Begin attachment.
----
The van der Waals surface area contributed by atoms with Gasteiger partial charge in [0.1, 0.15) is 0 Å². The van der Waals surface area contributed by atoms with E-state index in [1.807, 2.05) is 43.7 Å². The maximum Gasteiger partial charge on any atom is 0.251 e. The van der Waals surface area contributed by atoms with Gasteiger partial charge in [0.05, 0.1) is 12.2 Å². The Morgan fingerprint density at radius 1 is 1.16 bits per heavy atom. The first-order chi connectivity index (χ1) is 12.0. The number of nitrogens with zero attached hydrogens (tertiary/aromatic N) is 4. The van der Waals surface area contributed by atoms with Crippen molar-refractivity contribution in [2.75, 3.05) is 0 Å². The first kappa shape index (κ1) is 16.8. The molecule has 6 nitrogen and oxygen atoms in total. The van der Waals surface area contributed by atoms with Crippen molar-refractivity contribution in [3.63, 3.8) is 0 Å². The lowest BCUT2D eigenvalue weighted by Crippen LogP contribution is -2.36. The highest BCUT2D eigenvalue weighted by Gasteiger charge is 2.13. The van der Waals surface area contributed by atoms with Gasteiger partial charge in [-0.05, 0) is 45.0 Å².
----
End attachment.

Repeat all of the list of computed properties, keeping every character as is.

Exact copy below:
The van der Waals surface area contributed by atoms with Gasteiger partial charge in [0.1, 0.15) is 0 Å². The van der Waals surface area contributed by atoms with E-state index in [1.807, 2.05) is 43.7 Å². The maximum Gasteiger partial charge on any atom is 0.251 e. The van der Waals surface area contributed by atoms with Gasteiger partial charge in [0.05, 0.1) is 12.2 Å². The Morgan fingerprint density at radius 1 is 1.16 bits per heavy atom. The first-order chi connectivity index (χ1) is 12.0. The number of nitrogens with zero attached hydrogens (tertiary/aromatic N) is 4. The van der Waals surface area contributed by atoms with Crippen molar-refractivity contribution in [2.75, 3.05) is 0 Å². The first kappa shape index (κ1) is 16.8. The molecule has 6 nitrogen and oxygen atoms in total. The van der Waals surface area contributed by atoms with Crippen molar-refractivity contribution in [3.63, 3.8) is 0 Å². The lowest BCUT2D eigenvalue weighted by Crippen LogP contribution is -2.36. The highest BCUT2D eigenvalue weighted by Gasteiger charge is 2.13. The van der Waals surface area contributed by atoms with Gasteiger partial charge in [-0.05, 0) is 45.0 Å².